Volume 58

Silence and Nontestimonial Evidence

by Caleb Lin

No person, the Fifth Amendment promises, “shall be compelled in any criminal case to be a witness against himself.” What it means “to be a witness” against oneself has been largely settled in American law since at least 1910, when Justice Oliver Wendell Holmes wrote in United States v. Holt that “the prohibition of compelling a man in a criminal court to be witness against himself is a prohibition of the use of physical or moral compulsion to extort communications from him. . . .” From Holt, the general principle has been derived that the compulsion of physical, noncommunicative evidence from a defendant—such as a demonstration of the fitting of an article of cloth-ing, a handwriting exemplar, a blood sample, or even documents—does not trigger the protections of the Self-Incrimination Clause because compelling a defendant to produce such evidence does not compel the defendant to be a “witness.”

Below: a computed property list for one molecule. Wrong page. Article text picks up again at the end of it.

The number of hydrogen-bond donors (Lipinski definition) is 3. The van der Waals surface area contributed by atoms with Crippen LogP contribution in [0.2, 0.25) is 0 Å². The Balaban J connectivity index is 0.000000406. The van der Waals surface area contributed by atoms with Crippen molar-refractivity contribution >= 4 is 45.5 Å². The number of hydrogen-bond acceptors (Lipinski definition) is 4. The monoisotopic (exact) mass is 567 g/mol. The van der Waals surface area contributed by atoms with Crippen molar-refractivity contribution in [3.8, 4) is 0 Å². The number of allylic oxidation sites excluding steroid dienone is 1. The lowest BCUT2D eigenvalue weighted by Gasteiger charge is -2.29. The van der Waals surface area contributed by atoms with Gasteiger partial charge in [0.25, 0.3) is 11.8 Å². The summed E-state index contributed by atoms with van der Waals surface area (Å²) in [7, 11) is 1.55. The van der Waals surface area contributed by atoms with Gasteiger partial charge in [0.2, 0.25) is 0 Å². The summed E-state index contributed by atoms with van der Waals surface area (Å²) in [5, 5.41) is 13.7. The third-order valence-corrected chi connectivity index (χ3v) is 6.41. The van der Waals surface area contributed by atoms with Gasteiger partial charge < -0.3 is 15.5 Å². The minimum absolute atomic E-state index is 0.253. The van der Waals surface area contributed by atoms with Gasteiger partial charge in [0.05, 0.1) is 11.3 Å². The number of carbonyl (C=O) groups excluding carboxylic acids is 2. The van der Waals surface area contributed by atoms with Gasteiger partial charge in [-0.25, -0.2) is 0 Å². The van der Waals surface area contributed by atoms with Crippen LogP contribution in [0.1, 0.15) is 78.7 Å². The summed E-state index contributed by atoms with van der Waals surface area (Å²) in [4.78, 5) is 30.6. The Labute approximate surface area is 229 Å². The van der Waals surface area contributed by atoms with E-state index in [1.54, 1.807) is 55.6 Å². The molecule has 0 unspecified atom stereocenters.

This principle, however, is neither historically nor logically sound. In fact, when Justice Thurgood Marshall complained in 1973 that he could not “accept the notion that the Government can compel a man to cooperate affirmatively in securing incriminating evidence when that evidence could not be obtained without the cooperation of the suspect,” he was simply reiterating a position with a historical pedigree stretching back to the Framers’ earliest discussion of the language of the Fifth Amendment and to even older caselaw from England concerning the production of documents. The Self-Incrimination Clause bars the admission of compelled evidence, testimonial or otherwise. At the time the Fifth Amendment was ratified, there was no semantic difference between “being a witness” and “giving evidence,” and no such difference existed before that time either. 

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